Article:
Most of us in the church want to assume that the preachers among us do so from Christian motives and by Christian methods. What we find instead is “it ain’t necessarily so!”
Most of us in the church want to assume that the preachers among us do so from Christian motives and by Christian methods. What we find instead is “it ain’t necessarily so!” Raymond Bailey and Gaylord Noyce, among others, have tried to help by setting forth a basic ethics of preaching. And while we can’t compel preachers to go by these standards, we can say that the pulpit and the church would be better off if they did.
First, do your own work. Both Bailey and Noyce emphasize this. Authentic preaching is the result of a conversation among preacher, Scripture, scholars and the spirit of God. Shortcutting that process in any way produces a less than authentic result.
These days, of course, the proliferation of source books and Internet sermon sites tempts the busy preacher perhaps more than ever before. And there’s nothing at all wrong with using every possible tool for your research. Nor is there anything wrong with using someone else’s idea—with proper credit. But honest preaching requires an honest preacher. Nothing less is worthy of the gospel of Jesus.
Second, treat Scripture faithfully. I once had one of the most famous preachers in Baptist life fill the pulpit for me. As he was reading his text, I discovered he had changed the words of Scripture to fit the outline he planned to preach! Ethical preaching seeks to discover the authentic meaning of a text and represents that text faithfully, even when its meaning is inconvenient, uncomfortable or does not lend itself to alliteration.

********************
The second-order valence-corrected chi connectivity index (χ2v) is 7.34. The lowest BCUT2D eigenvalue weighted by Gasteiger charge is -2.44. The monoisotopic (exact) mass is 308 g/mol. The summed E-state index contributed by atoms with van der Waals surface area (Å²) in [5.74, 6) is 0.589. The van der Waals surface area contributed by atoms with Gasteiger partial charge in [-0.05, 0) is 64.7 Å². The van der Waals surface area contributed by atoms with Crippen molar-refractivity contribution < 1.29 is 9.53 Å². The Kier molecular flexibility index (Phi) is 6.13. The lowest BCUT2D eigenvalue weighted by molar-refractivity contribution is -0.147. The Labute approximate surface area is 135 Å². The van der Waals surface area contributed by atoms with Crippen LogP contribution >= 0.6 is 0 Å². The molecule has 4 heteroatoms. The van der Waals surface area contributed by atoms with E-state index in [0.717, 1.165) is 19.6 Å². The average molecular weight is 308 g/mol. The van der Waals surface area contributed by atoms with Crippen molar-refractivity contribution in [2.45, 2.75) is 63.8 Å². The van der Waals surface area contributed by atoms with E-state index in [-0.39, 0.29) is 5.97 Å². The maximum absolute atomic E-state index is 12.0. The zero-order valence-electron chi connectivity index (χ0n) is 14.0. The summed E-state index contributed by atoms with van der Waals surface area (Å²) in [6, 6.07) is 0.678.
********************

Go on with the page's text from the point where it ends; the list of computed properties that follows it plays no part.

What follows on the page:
Third, never manipulate a congregation. Every preacher is tempted to do this. We’re tempted to make our point with a heartrending story or to shape our delivery to play on people’s emotions. But I vividly recall my then 6-year-old son turning pale as a visiting missionary told graphic stories of child abuse in Eastern Europe. Preaching should never seek to produce any result that is other than the freely considered choice of those listening in response to the Holy Spirit.
Fourth, be intellectually honest. Preachers fail this test in at least two ways. One is the intentional “dumbing down” of biblical interpretation to fit a congregation’s prejudices. The preacher who believes Genesis 1 and 2 are poetic depictions of creation should preach as such, rather than talking to the congregation as though he or she believes in a literal six-day creation. The other common failure is the use of the pulpit to undergird one’s own political beliefs. Right and left both fail here. The pulpit is not the place for partisan posturing.
Fifth, maintain a balanced content. The pastor of a congregation should seek to give the church the whole gospel message over time. Evangelism, pastoral care, discipleship, social ministry, current events and congregational life all need to be addressed in due season. Focusing on a single emphasis or issue gives people a truncated view of the gospel.
Finally, let your preaching reflect your own spiritual journey. Homileticians argue about how much we should tell our own story from the pulpit. Too much confession can degenerate into group therapy or an exercise in narcissism. This calls for discernment. Still, one of the most authentic things we have to offer is a window into our own doubts, struggles and affirmations about the life of faith.
If you struggle with an issue or doctrine, and you believe it would help to tell them, tell them. Let your own pilgrimage inform the truth you offer. People will respect your honesty. And, in this world, respecting the preacher’s honesty has become an essential first step toward listening to the gospel we preachers proclaim.
Ron Sisk is professor of homiletics and Christian ministry at North American Baptist Seminary in Sioux Falls, S.D.
Elements of this article are adapted from:
Gaylord Noyce, Pastoral Ethics
Ronald D. Sisk, Surviving Ministry
Raymond H. Bailey, “Ethics in Preaching,” Review and Expositor (Fall, 1989)